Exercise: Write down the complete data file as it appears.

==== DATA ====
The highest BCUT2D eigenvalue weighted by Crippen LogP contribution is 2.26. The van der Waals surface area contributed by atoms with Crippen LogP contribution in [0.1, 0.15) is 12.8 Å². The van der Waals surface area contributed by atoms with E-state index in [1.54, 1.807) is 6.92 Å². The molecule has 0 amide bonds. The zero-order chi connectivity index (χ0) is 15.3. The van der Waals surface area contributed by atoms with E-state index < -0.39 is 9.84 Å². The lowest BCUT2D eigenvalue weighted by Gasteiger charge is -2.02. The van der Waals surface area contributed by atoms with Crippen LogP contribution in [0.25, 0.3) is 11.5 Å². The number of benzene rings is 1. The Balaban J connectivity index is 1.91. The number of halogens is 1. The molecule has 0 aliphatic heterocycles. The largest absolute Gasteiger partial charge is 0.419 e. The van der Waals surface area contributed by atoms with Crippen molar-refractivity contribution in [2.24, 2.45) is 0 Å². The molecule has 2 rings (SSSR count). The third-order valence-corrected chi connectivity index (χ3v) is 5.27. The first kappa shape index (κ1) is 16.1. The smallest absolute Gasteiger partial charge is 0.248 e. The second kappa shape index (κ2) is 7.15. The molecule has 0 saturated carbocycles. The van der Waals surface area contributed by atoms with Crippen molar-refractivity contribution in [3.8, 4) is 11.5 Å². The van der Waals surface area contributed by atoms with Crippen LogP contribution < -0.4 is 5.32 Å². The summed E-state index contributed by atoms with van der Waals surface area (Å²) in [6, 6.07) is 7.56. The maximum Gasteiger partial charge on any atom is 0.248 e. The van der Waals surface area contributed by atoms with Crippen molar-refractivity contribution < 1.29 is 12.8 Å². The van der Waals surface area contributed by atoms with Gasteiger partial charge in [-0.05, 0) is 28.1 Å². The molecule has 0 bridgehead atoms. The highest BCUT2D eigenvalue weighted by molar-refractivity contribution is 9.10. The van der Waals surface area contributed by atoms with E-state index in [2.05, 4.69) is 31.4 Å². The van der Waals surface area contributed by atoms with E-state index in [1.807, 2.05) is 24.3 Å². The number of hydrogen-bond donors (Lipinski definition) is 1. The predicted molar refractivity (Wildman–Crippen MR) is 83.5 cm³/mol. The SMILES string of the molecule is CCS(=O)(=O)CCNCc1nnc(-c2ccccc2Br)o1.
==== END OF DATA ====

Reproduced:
The highest BCUT2D eigenvalue weighted by Crippen LogP contribution is 2.26. The van der Waals surface area contributed by atoms with Crippen LogP contribution in [0.1, 0.15) is 12.8 Å². The van der Waals surface area contributed by atoms with E-state index in [1.54, 1.807) is 6.92 Å². The molecule has 0 amide bonds. The zero-order chi connectivity index (χ0) is 15.3. The van der Waals surface area contributed by atoms with E-state index < -0.39 is 9.84 Å². The lowest BCUT2D eigenvalue weighted by Gasteiger charge is -2.02. The van der Waals surface area contributed by atoms with Crippen LogP contribution in [0.25, 0.3) is 11.5 Å². The number of benzene rings is 1. The Balaban J connectivity index is 1.91. The number of halogens is 1. The molecule has 0 aliphatic heterocycles. The largest absolute Gasteiger partial charge is 0.419 e. The van der Waals surface area contributed by atoms with Crippen molar-refractivity contribution in [2.24, 2.45) is 0 Å². The molecule has 2 rings (SSSR count). The third-order valence-corrected chi connectivity index (χ3v) is 5.27. The first kappa shape index (κ1) is 16.1. The smallest absolute Gasteiger partial charge is 0.248 e. The second kappa shape index (κ2) is 7.15. The molecule has 0 saturated carbocycles. The van der Waals surface area contributed by atoms with Crippen molar-refractivity contribution in [3.8, 4) is 11.5 Å². The van der Waals surface area contributed by atoms with Crippen LogP contribution < -0.4 is 5.32 Å². The summed E-state index contributed by atoms with van der Waals surface area (Å²) in [6, 6.07) is 7.56. The maximum Gasteiger partial charge on any atom is 0.248 e. The van der Waals surface area contributed by atoms with Crippen molar-refractivity contribution < 1.29 is 12.8 Å². The van der Waals surface area contributed by atoms with Gasteiger partial charge in [-0.05, 0) is 28.1 Å². The molecule has 0 bridgehead atoms. The highest BCUT2D eigenvalue weighted by molar-refractivity contribution is 9.10. The van der Waals surface area contributed by atoms with E-state index in [2.05, 4.69) is 31.4 Å². The van der Waals surface area contributed by atoms with E-state index in [1.807, 2.05) is 24.3 Å². The number of hydrogen-bond donors (Lipinski definition) is 1. The predicted molar refractivity (Wildman–Crippen MR) is 83.5 cm³/mol. The SMILES string of the molecule is CCS(=O)(=O)CCNCc1nnc(-c2ccccc2Br)o1.